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Nuclear Physics

Experiment

The Electric and Magnetic Elastic Proton Form Factor Ratio GEp/GMp

ratio GEp/GMp obtained

Figure 1: The ratio GEp/GMp obtained by the recoil polarization technique (Punjabi et al. (2005) (filled blue circle), Puckett et al. (2012)  (filled red squares) and Puckett et al. (2010) (filled black triangles)) compared to ratio obtained by the Rosenbluth technique (green open points). Theoretical curves from Lomon (2002), Guidal et al. (2005), de Melo et al. (2009), Gross et al. (2008), and Roberts et al. (2009), shown as solid (red), short-dashed (blue), dash-dot (orange), dash (green), and short dash-dot (magenta), respectively.

Interaction of electron

Figure 2:  Interaction of electron with one of the quark in a proton through exchange of a virtual photon.

One of the fundamental goals of nuclear physics is to understand the structure and behavior of strongly interacting matter in terms of its basic constituents, quarks and gluons. An important step towards this goal is the characterization of the internal structure of the nucleon; the elastic electric and magnetic form factors of the proton and neutron are key ingredients of this characterization. The elastic electromagnetic form factors are directly related to the charge and current distributions inside the nucleon; these form factors are among the most basic observables of the nucleon.

The challenge of understanding the nucleon's structure and dynamics has occupied a central place in nuclear physics; many experimental and theoretical physicists have spent a considerable amount of effort in the last five decades to understand it. A break-through was made towards this goal in the last decade and a half, when two JLab Hall A experiments extracted the elastic electromagnetic form factor ratio of the proton, GEp/GMp , from the measured recoil proton polarization components, using the polarization transfer method. A third experiment in Hall C at JLab has pushed the highest Q2 limit to 8.5 GeV2 using the same method.

The form factor ratio data from all three JLab recoil polarization experiments are shown in Figure 1, which display a strikingly different Q2 dependence than the Rosenbluth results. The most important feature of the data from JLab is the decrease of the ratio to Q2= 8.5 GeV2, which indicates that GEp falls faster with increasing Q2 than GMp and demonstrates that the spatial extension of charge is larger than that of magnetization. This is the first definitive experimental indication that the Q2 dependence of GEp and GMp is different. In the third experiment in Hall C, the ratio is decreasing, however with a strong indication that the linear behavior has softened toward a possible constancy of the ratio at Q2 values beyond the range covered so far.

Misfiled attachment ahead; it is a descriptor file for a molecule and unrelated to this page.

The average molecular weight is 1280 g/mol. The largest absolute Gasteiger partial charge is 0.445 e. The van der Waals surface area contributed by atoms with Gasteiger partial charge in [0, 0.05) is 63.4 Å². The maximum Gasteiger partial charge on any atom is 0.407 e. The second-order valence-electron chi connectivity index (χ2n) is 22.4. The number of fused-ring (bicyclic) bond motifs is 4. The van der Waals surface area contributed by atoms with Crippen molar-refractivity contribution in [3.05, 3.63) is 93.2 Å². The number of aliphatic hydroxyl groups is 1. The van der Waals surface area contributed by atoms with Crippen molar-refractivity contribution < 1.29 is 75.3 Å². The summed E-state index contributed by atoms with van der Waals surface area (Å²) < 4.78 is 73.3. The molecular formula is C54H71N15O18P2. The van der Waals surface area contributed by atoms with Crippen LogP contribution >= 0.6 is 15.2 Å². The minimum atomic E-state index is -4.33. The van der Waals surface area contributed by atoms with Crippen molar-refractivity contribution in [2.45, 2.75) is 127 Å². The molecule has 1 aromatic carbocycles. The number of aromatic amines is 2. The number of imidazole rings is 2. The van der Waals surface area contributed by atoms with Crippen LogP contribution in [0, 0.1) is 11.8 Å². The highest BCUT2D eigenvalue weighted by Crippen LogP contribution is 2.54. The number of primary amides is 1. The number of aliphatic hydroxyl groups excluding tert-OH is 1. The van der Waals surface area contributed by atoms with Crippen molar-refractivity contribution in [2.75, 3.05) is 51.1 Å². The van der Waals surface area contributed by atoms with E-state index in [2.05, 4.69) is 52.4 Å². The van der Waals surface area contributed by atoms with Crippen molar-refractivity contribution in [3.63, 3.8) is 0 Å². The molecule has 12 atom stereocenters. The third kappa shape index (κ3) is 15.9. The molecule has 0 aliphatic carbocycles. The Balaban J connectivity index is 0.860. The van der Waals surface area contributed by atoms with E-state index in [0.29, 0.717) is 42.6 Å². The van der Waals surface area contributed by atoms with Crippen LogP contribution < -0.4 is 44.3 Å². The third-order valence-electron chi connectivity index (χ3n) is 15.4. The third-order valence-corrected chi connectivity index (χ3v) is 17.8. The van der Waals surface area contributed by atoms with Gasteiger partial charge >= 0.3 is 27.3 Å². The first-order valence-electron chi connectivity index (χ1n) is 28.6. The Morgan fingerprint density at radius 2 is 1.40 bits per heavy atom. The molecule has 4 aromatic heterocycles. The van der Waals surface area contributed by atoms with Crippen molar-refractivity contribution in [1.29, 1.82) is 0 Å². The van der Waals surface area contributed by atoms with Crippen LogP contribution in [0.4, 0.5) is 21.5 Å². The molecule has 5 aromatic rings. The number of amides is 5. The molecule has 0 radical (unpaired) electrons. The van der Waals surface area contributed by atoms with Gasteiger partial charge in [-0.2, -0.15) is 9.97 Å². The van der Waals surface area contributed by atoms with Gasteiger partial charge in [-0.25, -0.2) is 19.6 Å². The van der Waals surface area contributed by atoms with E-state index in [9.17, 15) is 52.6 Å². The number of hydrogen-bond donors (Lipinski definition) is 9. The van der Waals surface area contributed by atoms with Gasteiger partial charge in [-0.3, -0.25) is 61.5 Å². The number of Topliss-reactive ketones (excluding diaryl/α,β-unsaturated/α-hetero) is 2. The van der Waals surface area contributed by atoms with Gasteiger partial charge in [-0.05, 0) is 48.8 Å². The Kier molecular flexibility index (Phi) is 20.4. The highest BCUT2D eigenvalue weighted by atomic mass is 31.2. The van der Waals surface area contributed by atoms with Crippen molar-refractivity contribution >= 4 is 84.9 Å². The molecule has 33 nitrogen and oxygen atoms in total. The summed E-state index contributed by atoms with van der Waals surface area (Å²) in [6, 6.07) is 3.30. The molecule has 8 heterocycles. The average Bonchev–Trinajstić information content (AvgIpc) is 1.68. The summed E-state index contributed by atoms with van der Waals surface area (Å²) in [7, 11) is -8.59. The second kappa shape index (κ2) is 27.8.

References:
1. M. K. Jones et al., Phys. Rev. Lett. 84 (2000) 1398; V. Punjabi et al., Phys. Rev. C 71 (2005) 055202
2. O. Gayou et al., Phys. Rev. Lett. 88 (2002) 092301; A.J.R. Puckett et al., Phys. Rev. C 85 (2012) 045203
3. A.J.R. Puckett et al., Phys. Rev. Lett. 104 (2010) 242301
4. C.F. Perdrisat, V. Punjabi and M. Vanderhaeghen, Prog. Nucl. Part. Phys. 59 (2007) 694

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Nuclear Dependence of the EMC Effect

Nuclear Dependence of the EMC Effect


Visualization of the  dominant 4He and 9Be configurations.

Nuclear Dependence of the EMC Effect


Slope of the isoscalar EMC ratios for 0.35 < x < 0.7 as a function of scaled nuclear density as calculated using  GFMC of spatial distributions as described in Ref [1] . A clear breakdown of the simple density dependence model for the EMC effect for 9Be is observed.

Protons and neutrons are complex bound states of quarks and gluons, held together by the strong interactions of quantum chromo dynamics (QCD). Their structure may be modified inside of the dense environment of a nucleus, and such modification of hadron properties in the nuclear environment is of fundamental importance in understanding QCD. Measurements of deep inelastic scattering in nuclei show that the quark distributions in heavy nuclei are not simply the sum of the quark distributions of the constituent protons and neutron, as one might expect for a weakly bound system.

Despite much theoretical work, no unique and universally accepted explanation of this difference, known as the “EMC effect”, has emerged. The nuclear effects come in part from binding and Fermi motion mechanisms with possible internal modifications of the nucleon. Many models of the EMC effect predict that it depends on the mass or density of the parent nucleus, but previous data, focusing mainly on heavier nuclei, could not determine if the EMC effect scales with mass or density. A detailed experimental study [1, 2] was performed in Hall C to test these predictions on a variety of light nuclei.